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Advancing Nuclear Medicine through Innovation be to break the treatment strategy into two steps, the first involving an unlabeled macromolecule followed later by administration of a radiolabeled small molecule that binds specifically to the protein. Exciting results utilizing bispecific antibodies have demonstrated proof-of-principle of this approach in animal models of human cancer, and early clinical trials are in progress (Goldenberg et al. 2006). Radiobiological Factors Conventional perspectives on the response of tissues to radiation may not adequately describe and predict the effects of targeted radiotherapeutics on tumor and normal tissues (Wiseman et al. 2003, Gokhale et al. 2005, Du et al. 2004). Because biologically targeted radiopharmaceutical therapy is generally characterized by low dose rates, the recently suggested hypersensitivity of mammalian cells to low dose radiation may play a role (Enns et al. 2004). The radiation-induced biological bystander effect (RIBBE) also could have a profound effect on targeted radionuclide therapy (Mothersill and Seymour 2004). In this process, cells not directly hit by radiation can be killed efficiently through an indirect but as yet unidentified mechanism. This is contrary to conventional radiation biological wisdom, which considers cell death to be a direct consequence of radiation traversal and energy deposition. These findings may have implications for targeted radionuclide therapy because if RIBBE could be harnessed, it could help compensate for variability in radiation dose deposition which is the bane of targeted radionuclide therapy (O’Donoghue et al. 2000). Although most work to date has been done with external beam radiation, investigations of low-dose hypersensitivity RIBBE with targeted radiopharmaceuticals are moving forward (Boyd et al. 2006) and could lead to novel strategies for cancer treatment. However, at present, both the radiobiology and the dosimetry of this field are topics of intense debate, and the implications for treatment are unclear. 4.3.2 Specific Research Priorities For targeted radiopharmaceuticals to have a larger role in cancer treatment, the following key issues must be resolved: labeling methodologies that circumvent problems caused by high radiation levels (i.e., radiolysis) that are reliable for preparing clinical doses of therapeutic radiopharmaceuticals; more stable labeling methods for alpha emitters, particularly actinium-225 and astatine-211, to maximize the therapeutic potential of therapeutics labeled with these radionuclides;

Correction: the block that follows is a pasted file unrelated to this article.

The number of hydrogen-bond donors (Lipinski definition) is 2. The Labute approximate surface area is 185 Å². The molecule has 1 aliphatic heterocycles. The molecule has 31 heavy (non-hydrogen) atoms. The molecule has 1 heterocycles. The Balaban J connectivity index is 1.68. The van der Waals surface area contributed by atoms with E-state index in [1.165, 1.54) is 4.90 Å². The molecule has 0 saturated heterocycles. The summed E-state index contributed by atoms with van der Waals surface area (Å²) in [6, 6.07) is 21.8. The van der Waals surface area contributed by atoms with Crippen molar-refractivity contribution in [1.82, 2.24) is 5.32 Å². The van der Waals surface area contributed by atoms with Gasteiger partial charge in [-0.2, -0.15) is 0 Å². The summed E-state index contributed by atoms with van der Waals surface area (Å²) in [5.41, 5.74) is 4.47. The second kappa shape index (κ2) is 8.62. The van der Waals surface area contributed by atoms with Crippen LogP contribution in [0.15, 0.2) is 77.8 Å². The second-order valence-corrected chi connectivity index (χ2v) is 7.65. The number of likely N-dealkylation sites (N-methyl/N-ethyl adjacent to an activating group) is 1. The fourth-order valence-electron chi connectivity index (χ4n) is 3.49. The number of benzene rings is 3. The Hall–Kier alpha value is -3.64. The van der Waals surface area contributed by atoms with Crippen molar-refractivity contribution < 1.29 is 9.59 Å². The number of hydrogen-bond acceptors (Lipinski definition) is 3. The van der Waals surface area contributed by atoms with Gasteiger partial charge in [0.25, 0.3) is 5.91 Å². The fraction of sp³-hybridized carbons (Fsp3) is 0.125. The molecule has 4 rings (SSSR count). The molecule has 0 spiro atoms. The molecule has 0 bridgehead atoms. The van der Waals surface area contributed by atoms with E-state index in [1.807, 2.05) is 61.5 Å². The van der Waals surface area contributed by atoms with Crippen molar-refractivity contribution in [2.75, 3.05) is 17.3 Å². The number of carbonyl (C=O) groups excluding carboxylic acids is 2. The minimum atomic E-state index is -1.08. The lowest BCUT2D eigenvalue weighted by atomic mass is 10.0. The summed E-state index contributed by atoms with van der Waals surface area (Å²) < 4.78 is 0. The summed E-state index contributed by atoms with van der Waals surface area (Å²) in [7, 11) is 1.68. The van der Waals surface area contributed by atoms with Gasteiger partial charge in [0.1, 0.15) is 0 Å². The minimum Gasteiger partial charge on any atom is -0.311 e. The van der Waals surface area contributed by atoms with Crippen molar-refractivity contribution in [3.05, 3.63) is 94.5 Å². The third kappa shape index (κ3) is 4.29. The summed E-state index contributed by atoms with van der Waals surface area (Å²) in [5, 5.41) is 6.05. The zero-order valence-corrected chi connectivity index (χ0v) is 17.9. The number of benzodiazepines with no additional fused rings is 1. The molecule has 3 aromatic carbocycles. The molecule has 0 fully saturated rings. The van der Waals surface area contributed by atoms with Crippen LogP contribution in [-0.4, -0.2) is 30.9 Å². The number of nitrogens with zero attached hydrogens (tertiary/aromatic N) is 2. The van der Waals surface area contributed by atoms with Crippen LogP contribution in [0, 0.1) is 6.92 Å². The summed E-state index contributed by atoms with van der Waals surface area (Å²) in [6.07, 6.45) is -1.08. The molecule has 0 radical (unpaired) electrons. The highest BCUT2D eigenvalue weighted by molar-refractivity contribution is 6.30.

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Advancing Nuclear Medicine through Innovation improvements in specific activity of labeled drugs to exploit highly tumor-specific but low-abundance molecular targets for cancer therapy; more universal methods for constructing targeted therapeutics that can be used with a variety of radionuclides; identification of a biomarker to predict normal organ response (includes effects of prior therapies); practical methods for calculating dose to tumor and normal tissues for radiation of short range and high potency (i.e., alpha particle and Auger electron emitters); and strategies for reducing toxic effects to the kidneys from promising radiotherapeutics of lower molecular weight. 4.4 CURRENT IMPEDIMENTS TO FULL IMPLEMENTATION OF TARGETED RADIOPHARMACEUTICAL THERAPEUTICS The committee solicited input from individuals working in academia and in industry to identify current obstacles to the advancement of targeted radionuclide therapy. The following two major impediments were identified. Shortage of Radionuclides. Many of the most important radionuclides that are needed for determination of patient-individualized dosimetry and pharmacokinetics8 (iodine-124 and zirconium-89) or treatment (copper-67, bromine-77, and astatine-211) require production at an accelerator of higher energy and complexity than the small cyclotrons found in PET centers. The lack of a dedicated high-energy accelerator for the production of these and other radionuclides that form the basis for the future of targeted radionuclide therapy is a major barrier to progress in this field. Limitations in radionuclide availability restrict research and development in radiochemistry and radiobiology, assessment of efficacy, training, and clinical implementation. Of the five radionuclides identified as essential for therapeutic nuclear medicine (lutetium-177, astatine-211, yttrium-90, rhenium-186, and rhenium-188; see Chapter 5), only yttrium-90 is readily available in a form approved for use in humans. To allow individualized treatment, the armamentarium of radionuclides available in a form suitable for clinical use needs to be drastically increased. Cumbersome Regulatory Requirements. There are three primary impediments to the efficient entry of promising new radiopharmaceutical compounds into clinical feasibility studies: (i) complex FDA toxicology and 8 Pharmacokinetics is a branch of pharmacology that studies what the body does with a drug to which it is exposed to. (i.e., how it is absorbed, distributed, metabolized, and excreted).